Feb 01, 2013 03:25 AM EST
Four States To Teach Science With Religious Versions of Evolution of Life
Four U.S. states - Colorado, Missouri, Montana and Oklahoma - have proposed laws before respective state Legislatures to allow teaching of science with religious versions of evolution of life on Earth. The National Center for Science Education said that inculcating such topics promotes academic freedom and encourages healthy debates in classrooms.
The bill also talks about teaching other areas of science with traditional and religious interpretations of the world.
Josh Rosenau, an NCSE program and policy director, said that this will give rise to critical thinking, debate and analysis of various theories of science.
On the other hand, critics argue that this practice would question the original theory of evolution. It has led to lot of protests from 78 Nobel laureate scientists, and Society of Integrative and Comparative Biology in Louisiana.
"Pushing such bills in other states were risking similar economic damage to their local economies. It will hurt economic development," Louisiana native and prominent anti-creationist campaigner, Zack Kopplin, said, Guardian reports.
Rob Boston, senior policy analyst at Americans United for Separation of Church and State, said that current and future job markets are high tech and science-orientated. And by introducing such laws, the lawmakers make it difficult for students to get those jobs.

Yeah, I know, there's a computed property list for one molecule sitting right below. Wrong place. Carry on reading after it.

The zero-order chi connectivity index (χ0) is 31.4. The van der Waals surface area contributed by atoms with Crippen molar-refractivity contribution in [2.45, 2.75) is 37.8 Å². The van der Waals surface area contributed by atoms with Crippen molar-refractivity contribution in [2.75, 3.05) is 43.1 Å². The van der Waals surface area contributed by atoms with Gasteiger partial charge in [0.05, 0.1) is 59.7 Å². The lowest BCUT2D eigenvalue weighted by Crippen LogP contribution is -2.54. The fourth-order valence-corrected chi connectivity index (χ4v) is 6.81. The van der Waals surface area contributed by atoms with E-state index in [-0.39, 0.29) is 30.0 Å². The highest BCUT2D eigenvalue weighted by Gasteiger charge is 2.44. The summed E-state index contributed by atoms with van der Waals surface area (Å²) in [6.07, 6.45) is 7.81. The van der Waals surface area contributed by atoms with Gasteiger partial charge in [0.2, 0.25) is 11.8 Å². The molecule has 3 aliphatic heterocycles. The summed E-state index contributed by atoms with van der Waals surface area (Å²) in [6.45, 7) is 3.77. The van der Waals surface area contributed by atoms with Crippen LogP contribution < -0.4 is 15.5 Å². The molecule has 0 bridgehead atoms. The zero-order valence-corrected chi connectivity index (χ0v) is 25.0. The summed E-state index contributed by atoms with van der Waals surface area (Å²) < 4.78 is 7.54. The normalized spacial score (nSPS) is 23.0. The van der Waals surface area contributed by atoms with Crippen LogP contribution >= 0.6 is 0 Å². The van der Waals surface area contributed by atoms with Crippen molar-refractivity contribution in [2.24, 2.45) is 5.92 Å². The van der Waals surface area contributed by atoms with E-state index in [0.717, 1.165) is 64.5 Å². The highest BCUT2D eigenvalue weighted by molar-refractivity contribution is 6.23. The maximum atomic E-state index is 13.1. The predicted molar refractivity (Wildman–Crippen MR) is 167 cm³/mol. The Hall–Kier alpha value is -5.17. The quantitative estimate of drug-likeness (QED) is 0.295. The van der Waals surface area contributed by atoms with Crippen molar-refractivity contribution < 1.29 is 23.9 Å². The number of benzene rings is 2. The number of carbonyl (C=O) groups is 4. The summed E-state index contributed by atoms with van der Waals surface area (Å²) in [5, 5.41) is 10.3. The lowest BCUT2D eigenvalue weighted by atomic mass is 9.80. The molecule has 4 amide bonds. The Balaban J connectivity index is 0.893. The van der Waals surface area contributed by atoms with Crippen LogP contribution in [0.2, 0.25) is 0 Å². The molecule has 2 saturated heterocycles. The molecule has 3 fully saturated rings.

In Oklahoma, two bills have been tabled before the state Legislature. The Senate bill requires teachers to find new and effective ways of presenting controversial topics; while the house bill speaks about areas the teachers are unsure of - biological evolution, the chemical origins of life, global warming and human cloning.
A local social conservative state congressman, Clayton Fiscus, presented the bill in Montana and claimed that sensitive topics like random mutation, natural selection, DNA and fossil discoveries need more critical teaching.
In Missouri, the bill was introduced in mid-January and urges the educational institutions to include and debate on topics like biological and chemical evolution and their scientific weaknesses.
Meanwhile, in Colorado, the bill has been proposed in the House of Representatives and expects teachers to discuss scientific questions and evidence regarding creation and biological and chemical evolution. This bill is the first creationist-linked legislation to be tabled in the state since 1972.
Earlier, apart from these four states, Tennessee and Louisiana have introduced similar 'academic freedom' laws.
Barbara Forrest, a philosophy professor at Southeastern Louisiana University and close observer of the creationism movement, said that the successes in these two states have encouraged other states to follow suit.
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